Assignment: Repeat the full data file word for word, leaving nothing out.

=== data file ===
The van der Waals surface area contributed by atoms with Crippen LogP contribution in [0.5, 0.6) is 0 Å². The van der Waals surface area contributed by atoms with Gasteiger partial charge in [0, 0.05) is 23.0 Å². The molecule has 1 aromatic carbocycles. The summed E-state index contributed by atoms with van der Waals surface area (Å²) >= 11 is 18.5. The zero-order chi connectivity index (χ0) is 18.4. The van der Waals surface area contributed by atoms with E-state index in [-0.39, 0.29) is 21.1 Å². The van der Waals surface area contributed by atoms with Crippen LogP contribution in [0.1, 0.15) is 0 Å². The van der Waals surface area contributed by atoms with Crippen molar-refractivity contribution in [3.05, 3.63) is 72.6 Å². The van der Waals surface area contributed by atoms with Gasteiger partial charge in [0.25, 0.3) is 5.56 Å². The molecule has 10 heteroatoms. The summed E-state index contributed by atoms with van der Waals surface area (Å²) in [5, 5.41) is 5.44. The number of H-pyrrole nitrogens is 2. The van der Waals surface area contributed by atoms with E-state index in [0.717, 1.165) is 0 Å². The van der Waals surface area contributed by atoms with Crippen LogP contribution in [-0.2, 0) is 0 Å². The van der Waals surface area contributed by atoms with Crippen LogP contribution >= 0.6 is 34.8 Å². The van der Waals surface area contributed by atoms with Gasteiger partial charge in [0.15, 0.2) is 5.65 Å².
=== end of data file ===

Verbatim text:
The van der Waals surface area contributed by atoms with Crippen LogP contribution in [0.5, 0.6) is 0 Å². The van der Waals surface area contributed by atoms with Gasteiger partial charge in [0, 0.05) is 23.0 Å². The molecule has 1 aromatic carbocycles. The summed E-state index contributed by atoms with van der Waals surface area (Å²) >= 11 is 18.5. The zero-order chi connectivity index (χ0) is 18.4. The van der Waals surface area contributed by atoms with E-state index in [-0.39, 0.29) is 21.1 Å². The van der Waals surface area contributed by atoms with Crippen LogP contribution in [0.1, 0.15) is 0 Å². The van der Waals surface area contributed by atoms with Crippen molar-refractivity contribution in [3.05, 3.63) is 72.6 Å². The van der Waals surface area contributed by atoms with Gasteiger partial charge in [0.25, 0.3) is 5.56 Å². The molecule has 10 heteroatoms. The summed E-state index contributed by atoms with van der Waals surface area (Å²) in [5, 5.41) is 5.44. The number of H-pyrrole nitrogens is 2. The van der Waals surface area contributed by atoms with E-state index in [0.717, 1.165) is 0 Å². The van der Waals surface area contributed by atoms with Crippen LogP contribution in [-0.2, 0) is 0 Å². The van der Waals surface area contributed by atoms with Crippen LogP contribution >= 0.6 is 34.8 Å². The van der Waals surface area contributed by atoms with Gasteiger partial charge in [0.15, 0.2) is 5.65 Å².